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The Greening of Golf Being ecofriendly doesn't mean you don't have a great product.

By Mike Werling

Opinions expressed by Entrepreneur contributors are their own.

There's a truism for companies that want to create green products, whether they're in fashion, building materials, shoes, cars or sports: It's not good enough to have a great green product. You need to have a great product, period, because your product isn't going to contend solely against other green products.

"It's a great time to be green as long as your product can compete in the green market and the general market," says William Carey, CEO of Mesa, Arizona-based Dixon Golf , a division of DW Sports Group. Carey and his compatriots at Dixon Golf discovered that truth through trial and error as they sought to create a biodegradable golf ball. They wanted to do something about the fact that 300 million golf balls end up in landfills every year. And since they couldn't make golfers better, they had to design a better ball.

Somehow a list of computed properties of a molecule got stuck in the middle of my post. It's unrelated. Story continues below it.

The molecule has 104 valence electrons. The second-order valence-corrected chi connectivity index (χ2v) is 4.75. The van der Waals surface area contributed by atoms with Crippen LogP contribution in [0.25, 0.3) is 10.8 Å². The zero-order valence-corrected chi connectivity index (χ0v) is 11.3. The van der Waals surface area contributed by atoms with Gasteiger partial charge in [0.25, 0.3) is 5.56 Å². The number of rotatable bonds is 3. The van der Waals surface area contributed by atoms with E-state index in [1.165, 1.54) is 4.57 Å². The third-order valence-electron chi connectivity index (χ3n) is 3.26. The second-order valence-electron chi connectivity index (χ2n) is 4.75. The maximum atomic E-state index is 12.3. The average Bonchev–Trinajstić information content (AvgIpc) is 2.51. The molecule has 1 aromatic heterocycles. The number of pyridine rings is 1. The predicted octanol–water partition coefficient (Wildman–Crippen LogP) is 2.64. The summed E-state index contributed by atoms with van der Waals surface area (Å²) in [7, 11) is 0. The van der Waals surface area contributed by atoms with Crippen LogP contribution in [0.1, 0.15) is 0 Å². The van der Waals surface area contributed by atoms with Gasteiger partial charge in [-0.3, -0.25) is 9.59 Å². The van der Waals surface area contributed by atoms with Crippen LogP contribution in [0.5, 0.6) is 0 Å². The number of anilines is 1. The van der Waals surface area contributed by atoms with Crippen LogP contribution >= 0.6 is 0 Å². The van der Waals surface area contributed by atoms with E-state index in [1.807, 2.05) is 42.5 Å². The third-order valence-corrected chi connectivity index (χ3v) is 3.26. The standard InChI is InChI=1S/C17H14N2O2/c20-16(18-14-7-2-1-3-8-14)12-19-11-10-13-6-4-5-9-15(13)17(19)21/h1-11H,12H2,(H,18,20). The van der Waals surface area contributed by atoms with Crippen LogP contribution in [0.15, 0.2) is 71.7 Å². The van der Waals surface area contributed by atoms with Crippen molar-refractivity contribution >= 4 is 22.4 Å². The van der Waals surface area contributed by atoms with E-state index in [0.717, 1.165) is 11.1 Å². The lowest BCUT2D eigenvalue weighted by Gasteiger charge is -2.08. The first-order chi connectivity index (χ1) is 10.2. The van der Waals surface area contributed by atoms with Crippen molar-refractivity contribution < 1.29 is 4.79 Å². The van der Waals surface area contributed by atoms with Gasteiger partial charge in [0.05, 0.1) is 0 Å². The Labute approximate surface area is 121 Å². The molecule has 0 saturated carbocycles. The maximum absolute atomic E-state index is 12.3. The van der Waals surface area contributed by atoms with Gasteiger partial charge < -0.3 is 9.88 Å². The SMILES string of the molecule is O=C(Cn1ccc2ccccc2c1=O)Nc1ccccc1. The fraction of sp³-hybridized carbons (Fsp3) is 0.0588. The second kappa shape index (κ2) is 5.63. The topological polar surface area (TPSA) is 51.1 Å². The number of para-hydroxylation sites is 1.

Dixon Golf discovered that a biodegradable ball was unrealistic--not because it couldn't be created, but because it couldn't perform as well as regular golf balls. Carey recalls that the biodegradable balls carried a great message, but nobody was going to hear it because no golfer wants to play a ball that can't carry the water hazard like a Titleist or check up downhill from the hole.

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